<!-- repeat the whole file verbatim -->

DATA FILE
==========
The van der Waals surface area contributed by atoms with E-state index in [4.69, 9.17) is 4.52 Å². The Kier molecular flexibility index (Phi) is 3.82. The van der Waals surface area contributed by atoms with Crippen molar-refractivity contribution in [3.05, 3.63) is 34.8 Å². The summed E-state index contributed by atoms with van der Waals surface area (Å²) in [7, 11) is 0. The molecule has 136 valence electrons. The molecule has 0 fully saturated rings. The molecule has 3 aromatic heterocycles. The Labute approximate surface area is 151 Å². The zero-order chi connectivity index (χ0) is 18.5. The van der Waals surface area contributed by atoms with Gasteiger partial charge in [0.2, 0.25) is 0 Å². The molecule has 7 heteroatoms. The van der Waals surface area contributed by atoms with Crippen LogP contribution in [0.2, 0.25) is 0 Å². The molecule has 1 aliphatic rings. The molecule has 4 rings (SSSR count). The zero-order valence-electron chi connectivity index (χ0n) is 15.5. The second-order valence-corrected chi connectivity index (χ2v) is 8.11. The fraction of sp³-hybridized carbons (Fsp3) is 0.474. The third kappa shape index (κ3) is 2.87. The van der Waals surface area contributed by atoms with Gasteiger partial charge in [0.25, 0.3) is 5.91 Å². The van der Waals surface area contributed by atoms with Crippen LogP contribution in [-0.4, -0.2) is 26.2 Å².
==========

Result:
The van der Waals surface area contributed by atoms with E-state index in [4.69, 9.17) is 4.52 Å². The Kier molecular flexibility index (Phi) is 3.82. The van der Waals surface area contributed by atoms with Crippen molar-refractivity contribution in [3.05, 3.63) is 34.8 Å². The summed E-state index contributed by atoms with van der Waals surface area (Å²) in [7, 11) is 0. The molecule has 136 valence electrons. The molecule has 0 fully saturated rings. The molecule has 3 aromatic heterocycles. The Labute approximate surface area is 151 Å². The zero-order chi connectivity index (χ0) is 18.5. The van der Waals surface area contributed by atoms with Gasteiger partial charge in [0.2, 0.25) is 0 Å². The molecule has 7 heteroatoms. The van der Waals surface area contributed by atoms with Crippen LogP contribution in [0.2, 0.25) is 0 Å². The molecule has 1 aliphatic rings. The molecule has 4 rings (SSSR count). The zero-order valence-electron chi connectivity index (χ0n) is 15.5. The second-order valence-corrected chi connectivity index (χ2v) is 8.11. The fraction of sp³-hybridized carbons (Fsp3) is 0.474. The third kappa shape index (κ3) is 2.87. The van der Waals surface area contributed by atoms with Gasteiger partial charge in [0.25, 0.3) is 5.91 Å². The van der Waals surface area contributed by atoms with Crippen LogP contribution in [-0.4, -0.2) is 26.2 Å².